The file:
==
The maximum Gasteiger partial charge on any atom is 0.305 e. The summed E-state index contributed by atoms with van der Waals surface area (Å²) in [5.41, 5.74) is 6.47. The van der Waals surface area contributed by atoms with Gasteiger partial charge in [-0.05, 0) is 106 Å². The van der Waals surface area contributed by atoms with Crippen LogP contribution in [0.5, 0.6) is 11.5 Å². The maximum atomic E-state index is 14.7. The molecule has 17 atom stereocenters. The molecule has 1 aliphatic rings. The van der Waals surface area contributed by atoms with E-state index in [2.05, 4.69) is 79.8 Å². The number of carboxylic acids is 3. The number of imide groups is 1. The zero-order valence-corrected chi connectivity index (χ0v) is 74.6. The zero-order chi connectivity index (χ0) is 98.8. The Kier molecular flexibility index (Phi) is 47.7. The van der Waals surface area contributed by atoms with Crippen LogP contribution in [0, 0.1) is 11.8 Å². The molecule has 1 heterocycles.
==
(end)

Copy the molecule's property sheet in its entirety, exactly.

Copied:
The maximum Gasteiger partial charge on any atom is 0.305 e. The summed E-state index contributed by atoms with van der Waals surface area (Å²) in [5.41, 5.74) is 6.47. The van der Waals surface area contributed by atoms with Gasteiger partial charge in [-0.05, 0) is 106 Å². The van der Waals surface area contributed by atoms with Crippen LogP contribution in [0.5, 0.6) is 11.5 Å². The maximum atomic E-state index is 14.7. The molecule has 17 atom stereocenters. The molecule has 1 aliphatic rings. The van der Waals surface area contributed by atoms with E-state index in [2.05, 4.69) is 79.8 Å². The number of carboxylic acids is 3. The number of imide groups is 1. The zero-order valence-corrected chi connectivity index (χ0v) is 74.6. The zero-order chi connectivity index (χ0) is 98.8. The Kier molecular flexibility index (Phi) is 47.7. The van der Waals surface area contributed by atoms with Crippen LogP contribution in [0, 0.1) is 11.8 Å². The molecule has 1 heterocycles.